Connolly, James (1868–1916)
William H. Mulligan, Jr.
1000 - 1999
labor movements, nationalism, rebellion, revolution, socialism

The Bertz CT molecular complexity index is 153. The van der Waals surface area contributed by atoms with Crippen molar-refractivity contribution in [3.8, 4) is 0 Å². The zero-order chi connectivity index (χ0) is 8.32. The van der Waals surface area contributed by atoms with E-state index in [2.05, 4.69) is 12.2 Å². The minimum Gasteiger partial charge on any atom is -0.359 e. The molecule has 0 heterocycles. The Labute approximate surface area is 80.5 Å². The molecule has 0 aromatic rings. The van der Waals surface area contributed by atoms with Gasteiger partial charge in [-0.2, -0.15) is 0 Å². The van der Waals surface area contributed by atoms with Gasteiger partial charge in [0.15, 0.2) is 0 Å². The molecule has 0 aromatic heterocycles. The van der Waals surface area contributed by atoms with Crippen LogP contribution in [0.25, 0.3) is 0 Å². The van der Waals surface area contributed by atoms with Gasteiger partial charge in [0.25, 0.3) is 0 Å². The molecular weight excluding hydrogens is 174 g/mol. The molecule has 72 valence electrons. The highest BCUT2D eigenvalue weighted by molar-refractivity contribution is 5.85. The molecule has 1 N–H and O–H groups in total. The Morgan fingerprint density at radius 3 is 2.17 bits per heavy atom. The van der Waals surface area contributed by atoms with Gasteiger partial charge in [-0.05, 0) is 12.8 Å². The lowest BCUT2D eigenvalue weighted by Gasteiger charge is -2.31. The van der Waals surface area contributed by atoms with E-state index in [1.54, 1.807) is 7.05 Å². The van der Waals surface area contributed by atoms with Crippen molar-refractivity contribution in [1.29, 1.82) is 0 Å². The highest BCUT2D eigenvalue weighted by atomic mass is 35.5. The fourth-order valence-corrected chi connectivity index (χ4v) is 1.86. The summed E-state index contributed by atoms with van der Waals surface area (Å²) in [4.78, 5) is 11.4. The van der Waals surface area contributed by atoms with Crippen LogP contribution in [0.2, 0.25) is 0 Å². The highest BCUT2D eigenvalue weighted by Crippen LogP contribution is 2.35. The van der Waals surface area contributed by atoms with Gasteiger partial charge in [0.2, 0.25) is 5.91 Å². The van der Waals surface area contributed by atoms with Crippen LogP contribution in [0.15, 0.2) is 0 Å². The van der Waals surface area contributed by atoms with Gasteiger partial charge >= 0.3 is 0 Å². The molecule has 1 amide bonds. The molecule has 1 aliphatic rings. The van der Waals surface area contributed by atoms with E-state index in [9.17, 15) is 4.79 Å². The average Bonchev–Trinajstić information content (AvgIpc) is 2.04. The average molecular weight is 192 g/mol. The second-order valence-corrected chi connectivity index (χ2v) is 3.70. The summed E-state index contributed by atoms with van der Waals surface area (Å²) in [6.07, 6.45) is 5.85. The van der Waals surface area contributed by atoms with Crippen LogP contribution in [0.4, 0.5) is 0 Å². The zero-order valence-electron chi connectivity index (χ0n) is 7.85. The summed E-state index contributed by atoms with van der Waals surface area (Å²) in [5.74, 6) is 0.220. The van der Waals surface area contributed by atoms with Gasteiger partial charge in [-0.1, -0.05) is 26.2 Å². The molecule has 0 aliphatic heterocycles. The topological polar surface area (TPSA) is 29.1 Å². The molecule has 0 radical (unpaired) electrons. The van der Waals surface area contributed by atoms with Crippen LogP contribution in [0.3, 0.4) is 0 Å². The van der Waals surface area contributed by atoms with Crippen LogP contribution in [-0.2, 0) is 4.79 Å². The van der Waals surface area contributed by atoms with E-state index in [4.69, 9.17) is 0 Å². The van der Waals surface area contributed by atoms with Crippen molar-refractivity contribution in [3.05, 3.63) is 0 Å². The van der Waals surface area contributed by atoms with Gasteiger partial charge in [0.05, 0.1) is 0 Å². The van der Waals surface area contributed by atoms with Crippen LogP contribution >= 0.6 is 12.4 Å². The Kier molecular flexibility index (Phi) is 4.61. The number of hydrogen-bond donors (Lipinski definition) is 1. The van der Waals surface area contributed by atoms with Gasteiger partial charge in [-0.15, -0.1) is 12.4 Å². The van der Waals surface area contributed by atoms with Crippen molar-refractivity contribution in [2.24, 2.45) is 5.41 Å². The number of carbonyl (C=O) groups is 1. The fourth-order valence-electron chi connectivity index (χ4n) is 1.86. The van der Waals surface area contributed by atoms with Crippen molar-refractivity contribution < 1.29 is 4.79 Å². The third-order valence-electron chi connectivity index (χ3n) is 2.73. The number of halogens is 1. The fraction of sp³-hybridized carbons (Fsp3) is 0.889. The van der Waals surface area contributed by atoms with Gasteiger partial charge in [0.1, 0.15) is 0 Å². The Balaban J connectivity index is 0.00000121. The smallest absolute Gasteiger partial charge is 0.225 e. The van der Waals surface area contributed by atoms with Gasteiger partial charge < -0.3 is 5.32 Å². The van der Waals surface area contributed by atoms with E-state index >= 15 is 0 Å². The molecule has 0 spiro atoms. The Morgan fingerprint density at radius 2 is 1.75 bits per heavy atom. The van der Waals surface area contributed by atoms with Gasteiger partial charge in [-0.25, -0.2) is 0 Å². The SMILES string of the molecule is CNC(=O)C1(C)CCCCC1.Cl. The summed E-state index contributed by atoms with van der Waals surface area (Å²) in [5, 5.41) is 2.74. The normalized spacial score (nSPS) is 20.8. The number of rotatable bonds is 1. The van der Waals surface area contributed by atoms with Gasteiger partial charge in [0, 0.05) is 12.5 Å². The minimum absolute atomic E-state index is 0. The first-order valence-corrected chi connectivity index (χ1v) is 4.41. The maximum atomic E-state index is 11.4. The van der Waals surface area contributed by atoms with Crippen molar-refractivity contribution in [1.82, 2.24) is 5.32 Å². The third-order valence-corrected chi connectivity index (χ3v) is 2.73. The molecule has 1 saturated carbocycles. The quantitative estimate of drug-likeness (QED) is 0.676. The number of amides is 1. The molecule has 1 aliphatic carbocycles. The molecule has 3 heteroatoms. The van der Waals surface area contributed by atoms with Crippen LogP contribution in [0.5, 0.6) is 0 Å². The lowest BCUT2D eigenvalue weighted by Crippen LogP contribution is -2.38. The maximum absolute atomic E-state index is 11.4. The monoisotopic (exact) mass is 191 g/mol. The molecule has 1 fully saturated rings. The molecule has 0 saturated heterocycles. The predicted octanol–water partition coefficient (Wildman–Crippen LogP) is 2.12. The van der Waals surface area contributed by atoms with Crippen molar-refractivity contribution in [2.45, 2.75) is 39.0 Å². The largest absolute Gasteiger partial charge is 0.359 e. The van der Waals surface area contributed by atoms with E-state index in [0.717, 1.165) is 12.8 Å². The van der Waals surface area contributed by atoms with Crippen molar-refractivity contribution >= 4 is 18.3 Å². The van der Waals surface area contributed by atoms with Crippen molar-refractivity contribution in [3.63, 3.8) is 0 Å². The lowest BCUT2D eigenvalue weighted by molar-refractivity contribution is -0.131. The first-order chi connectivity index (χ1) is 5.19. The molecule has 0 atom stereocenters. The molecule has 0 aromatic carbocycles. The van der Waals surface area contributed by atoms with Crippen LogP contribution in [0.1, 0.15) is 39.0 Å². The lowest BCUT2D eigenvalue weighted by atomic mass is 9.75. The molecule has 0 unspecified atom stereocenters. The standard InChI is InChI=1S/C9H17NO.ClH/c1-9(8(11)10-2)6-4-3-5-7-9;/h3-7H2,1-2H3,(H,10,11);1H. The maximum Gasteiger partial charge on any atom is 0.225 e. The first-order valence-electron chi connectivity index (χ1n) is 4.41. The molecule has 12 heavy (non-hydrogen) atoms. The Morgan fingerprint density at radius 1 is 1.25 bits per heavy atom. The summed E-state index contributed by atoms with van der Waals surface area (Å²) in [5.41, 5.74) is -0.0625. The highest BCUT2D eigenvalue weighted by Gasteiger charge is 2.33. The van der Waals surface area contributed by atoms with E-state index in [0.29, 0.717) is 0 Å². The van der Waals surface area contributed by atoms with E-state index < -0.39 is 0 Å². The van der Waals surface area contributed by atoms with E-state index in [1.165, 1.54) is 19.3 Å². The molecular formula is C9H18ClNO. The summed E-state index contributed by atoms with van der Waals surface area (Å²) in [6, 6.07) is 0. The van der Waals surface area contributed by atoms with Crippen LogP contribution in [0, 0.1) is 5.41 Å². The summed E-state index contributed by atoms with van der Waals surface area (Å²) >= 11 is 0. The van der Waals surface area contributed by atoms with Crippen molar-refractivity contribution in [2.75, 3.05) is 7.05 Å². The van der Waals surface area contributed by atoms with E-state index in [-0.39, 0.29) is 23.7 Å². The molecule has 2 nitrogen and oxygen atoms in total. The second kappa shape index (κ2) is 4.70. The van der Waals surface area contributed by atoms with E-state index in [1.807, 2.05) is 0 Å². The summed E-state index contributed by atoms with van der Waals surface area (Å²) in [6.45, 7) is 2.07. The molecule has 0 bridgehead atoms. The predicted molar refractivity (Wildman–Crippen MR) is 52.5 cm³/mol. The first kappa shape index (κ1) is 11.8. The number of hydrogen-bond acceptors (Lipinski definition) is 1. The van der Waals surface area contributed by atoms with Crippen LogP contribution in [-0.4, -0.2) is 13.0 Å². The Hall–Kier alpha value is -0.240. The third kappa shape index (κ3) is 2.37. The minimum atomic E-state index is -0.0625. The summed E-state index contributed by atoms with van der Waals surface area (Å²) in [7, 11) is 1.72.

James Connolly was an Irish labor organizer and socialist, and a leader of the 1916 Easter Rising . Connolly was the most ideologically sophisticated of the insurrection's leaders and the most sensitive to the needs and concerns of the Irish working class, which he saw in an international, rather than purely Irish, context. James Connolly was born in the Cowgate section of Edinburgh, Scotland, on June 5, 1868. His parents had emigrated from County Monaghan, Ireland, to Scotland in the 1850s. He attended St. Patrick's School but left school at an early age to work as a “printer's devil” at one of Edinburgh's newspapers. He joined the British army in 1882 and served in Ireland for most of his seven years in the military, which gave him a close look at how the British domination of Ireland operated in practice. Connolly was largely self-educated. He read Marx and Engels carefully and used their work as the basis of his own critique of British and Irish society. Connolly blended socialism, Irish nationalism , and Catholicism into his own program for revolutionary change in Ireland. In 1889 he returned to Scotland, having (as one writer put it) “discharged himself” from the army, and became active in Scottish socialist politics and Keir Hardie's Independent Labour Party. Like his father and brother, he took a job as a casual laborer, working for the Edinburgh Corporation cleaning ... log in or subscribe to read full text
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